• There is room for variation. I added many different veggies but if you just want cabbage, carrots, and cilantro, then go for it. Just make sure you invite me over for dinner. Jalapeno vinaigrette doesn't sound appealing to you? Leave it out or use 1/2 jalapeno. The sharpness and spiciness from a spicy chile pepper isn't for everyone.

Latin Cabbage Salad

by Ace Nation
Keywords: raw gluten-free vegan Cuban
Ingredients (serves 6-8)
    For the dressing
    • 1/2 cup vinegar, such as white vinegar
    • 1/2 cup water
    • 2 tablespoons olive oil
    • 1/2-1 whole jalapeno, seeds removed and chopped
    • 2 teaspoons Kosher salt, more or less depending on taste
    For the salad
    • 3/4 small head green cabbage, finely diced
    • 1/4 head purple cabbage, finely diced
    • 1 carrot, peeled and grated
    • 1/2 red onion, finely diced
    • 1/2 cup diced red pepper, such as red bell pepper, Italian sweet pepper, or New Mexico chile
    • 1/2 bunch cilantro, chopped
    Combine all the dressing ingredients in a blender and blend until smooth. Set aside.
    Try to cut the vegetables all the same size. Combine the vegetables and dressing in a large mixing bowl. Taste and add more salt if needed.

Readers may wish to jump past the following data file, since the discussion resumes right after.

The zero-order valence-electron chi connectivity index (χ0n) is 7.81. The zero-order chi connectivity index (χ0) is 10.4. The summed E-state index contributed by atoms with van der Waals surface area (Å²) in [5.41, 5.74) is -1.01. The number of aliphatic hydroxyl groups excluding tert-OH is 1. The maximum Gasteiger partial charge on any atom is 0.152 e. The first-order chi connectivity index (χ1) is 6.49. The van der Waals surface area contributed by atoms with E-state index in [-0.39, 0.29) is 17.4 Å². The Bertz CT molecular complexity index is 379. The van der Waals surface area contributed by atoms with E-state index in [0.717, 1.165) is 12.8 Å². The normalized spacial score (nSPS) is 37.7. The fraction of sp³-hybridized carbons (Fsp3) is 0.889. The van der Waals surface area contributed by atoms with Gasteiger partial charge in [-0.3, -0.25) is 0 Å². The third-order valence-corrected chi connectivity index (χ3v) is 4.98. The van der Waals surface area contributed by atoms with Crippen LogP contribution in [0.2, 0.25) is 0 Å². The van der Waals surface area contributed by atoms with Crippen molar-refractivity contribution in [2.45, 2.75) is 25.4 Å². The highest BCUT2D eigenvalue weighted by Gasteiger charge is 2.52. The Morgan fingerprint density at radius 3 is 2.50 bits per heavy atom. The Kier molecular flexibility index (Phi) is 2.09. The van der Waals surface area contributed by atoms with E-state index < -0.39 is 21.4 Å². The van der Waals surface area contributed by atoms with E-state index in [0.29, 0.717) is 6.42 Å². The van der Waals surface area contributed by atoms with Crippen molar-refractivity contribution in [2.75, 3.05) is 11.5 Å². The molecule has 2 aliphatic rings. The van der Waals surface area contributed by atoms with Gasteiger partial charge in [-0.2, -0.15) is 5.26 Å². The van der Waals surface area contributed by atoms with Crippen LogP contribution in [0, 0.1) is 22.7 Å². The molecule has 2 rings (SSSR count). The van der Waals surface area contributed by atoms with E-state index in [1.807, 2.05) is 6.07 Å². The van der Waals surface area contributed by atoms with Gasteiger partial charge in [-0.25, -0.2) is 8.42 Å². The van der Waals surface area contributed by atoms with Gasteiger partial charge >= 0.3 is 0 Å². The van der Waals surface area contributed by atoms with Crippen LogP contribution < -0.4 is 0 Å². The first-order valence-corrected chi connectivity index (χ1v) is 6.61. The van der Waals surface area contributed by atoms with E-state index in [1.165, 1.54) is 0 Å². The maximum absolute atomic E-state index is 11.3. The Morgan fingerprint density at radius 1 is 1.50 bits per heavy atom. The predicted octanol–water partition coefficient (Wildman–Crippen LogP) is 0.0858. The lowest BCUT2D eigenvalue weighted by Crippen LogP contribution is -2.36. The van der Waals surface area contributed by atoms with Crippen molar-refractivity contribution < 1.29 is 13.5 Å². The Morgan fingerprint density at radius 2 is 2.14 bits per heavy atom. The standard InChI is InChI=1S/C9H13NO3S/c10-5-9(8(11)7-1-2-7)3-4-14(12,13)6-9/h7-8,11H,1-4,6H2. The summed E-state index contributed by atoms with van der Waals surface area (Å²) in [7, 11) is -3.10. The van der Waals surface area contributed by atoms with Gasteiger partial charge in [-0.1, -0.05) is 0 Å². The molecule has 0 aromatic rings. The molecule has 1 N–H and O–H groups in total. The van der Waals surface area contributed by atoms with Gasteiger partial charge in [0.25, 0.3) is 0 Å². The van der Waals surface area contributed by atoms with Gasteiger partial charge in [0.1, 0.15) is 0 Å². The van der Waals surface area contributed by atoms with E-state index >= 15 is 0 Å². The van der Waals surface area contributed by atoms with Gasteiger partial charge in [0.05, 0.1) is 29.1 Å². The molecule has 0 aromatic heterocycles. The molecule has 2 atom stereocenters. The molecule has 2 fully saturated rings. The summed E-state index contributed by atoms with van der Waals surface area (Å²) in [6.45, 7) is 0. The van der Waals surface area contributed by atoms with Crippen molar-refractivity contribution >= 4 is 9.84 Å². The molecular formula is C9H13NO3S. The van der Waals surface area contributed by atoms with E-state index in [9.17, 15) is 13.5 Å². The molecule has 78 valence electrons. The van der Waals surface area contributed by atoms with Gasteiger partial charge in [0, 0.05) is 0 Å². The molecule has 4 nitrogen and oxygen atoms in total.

May be served immediately but is best when refrigerated for at least 1 hour. This salad gets better and better with time.
    Serve as a side dish or as a condiment to a variety of meals, such as tacos or sandwiches.
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    Wednesday, October 16, 2013

    Delicata Squash Idea

    I do love my involved, time-consuming recipes. There are times, when the best way to enjoy an ingredient is as simply as possible. I feel very silly. It's taken me three years of cooking with delicata squash to even try it simply roasted. Oven-roasted with a drizzle of olive oil, salt, and pepper is my favorite way to enjoy this seasonal favorite!

    To make: